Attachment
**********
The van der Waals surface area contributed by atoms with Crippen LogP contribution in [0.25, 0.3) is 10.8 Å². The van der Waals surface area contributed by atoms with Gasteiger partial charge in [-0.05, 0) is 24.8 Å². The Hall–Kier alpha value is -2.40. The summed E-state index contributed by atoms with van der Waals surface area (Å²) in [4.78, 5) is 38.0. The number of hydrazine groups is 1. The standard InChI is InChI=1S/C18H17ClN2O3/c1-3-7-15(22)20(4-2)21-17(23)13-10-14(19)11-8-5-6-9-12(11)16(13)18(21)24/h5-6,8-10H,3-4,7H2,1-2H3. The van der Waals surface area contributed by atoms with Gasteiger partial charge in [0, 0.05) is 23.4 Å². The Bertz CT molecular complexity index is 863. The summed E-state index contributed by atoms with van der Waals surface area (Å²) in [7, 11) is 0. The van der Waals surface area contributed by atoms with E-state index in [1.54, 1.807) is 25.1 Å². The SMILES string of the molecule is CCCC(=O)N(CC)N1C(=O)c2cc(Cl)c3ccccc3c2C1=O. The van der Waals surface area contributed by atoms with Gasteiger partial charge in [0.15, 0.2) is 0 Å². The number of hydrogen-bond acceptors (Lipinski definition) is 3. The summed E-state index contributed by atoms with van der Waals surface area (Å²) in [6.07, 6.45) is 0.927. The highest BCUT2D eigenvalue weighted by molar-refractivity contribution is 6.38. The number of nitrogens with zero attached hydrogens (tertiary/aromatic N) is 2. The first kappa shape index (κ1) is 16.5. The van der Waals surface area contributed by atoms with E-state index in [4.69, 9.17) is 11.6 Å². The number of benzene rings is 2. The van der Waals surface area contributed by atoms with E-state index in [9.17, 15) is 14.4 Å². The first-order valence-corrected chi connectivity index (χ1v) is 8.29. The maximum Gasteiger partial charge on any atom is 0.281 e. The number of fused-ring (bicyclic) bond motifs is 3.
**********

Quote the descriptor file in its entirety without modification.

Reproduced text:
The van der Waals surface area contributed by atoms with Crippen LogP contribution in [0.25, 0.3) is 10.8 Å². The van der Waals surface area contributed by atoms with Gasteiger partial charge in [-0.05, 0) is 24.8 Å². The Hall–Kier alpha value is -2.40. The summed E-state index contributed by atoms with van der Waals surface area (Å²) in [4.78, 5) is 38.0. The number of hydrazine groups is 1. The standard InChI is InChI=1S/C18H17ClN2O3/c1-3-7-15(22)20(4-2)21-17(23)13-10-14(19)11-8-5-6-9-12(11)16(13)18(21)24/h5-6,8-10H,3-4,7H2,1-2H3. The van der Waals surface area contributed by atoms with Gasteiger partial charge in [0, 0.05) is 23.4 Å². The Bertz CT molecular complexity index is 863. The summed E-state index contributed by atoms with van der Waals surface area (Å²) in [7, 11) is 0. The van der Waals surface area contributed by atoms with E-state index in [1.54, 1.807) is 25.1 Å². The SMILES string of the molecule is CCCC(=O)N(CC)N1C(=O)c2cc(Cl)c3ccccc3c2C1=O. The van der Waals surface area contributed by atoms with Gasteiger partial charge in [0.15, 0.2) is 0 Å². The number of hydrogen-bond acceptors (Lipinski definition) is 3. The summed E-state index contributed by atoms with van der Waals surface area (Å²) in [6.07, 6.45) is 0.927. The highest BCUT2D eigenvalue weighted by molar-refractivity contribution is 6.38. The number of nitrogens with zero attached hydrogens (tertiary/aromatic N) is 2. The first kappa shape index (κ1) is 16.5. The van der Waals surface area contributed by atoms with E-state index in [4.69, 9.17) is 11.6 Å². The number of benzene rings is 2. The van der Waals surface area contributed by atoms with E-state index in [9.17, 15) is 14.4 Å². The first-order valence-corrected chi connectivity index (χ1v) is 8.29. The maximum Gasteiger partial charge on any atom is 0.281 e. The number of fused-ring (bicyclic) bond motifs is 3.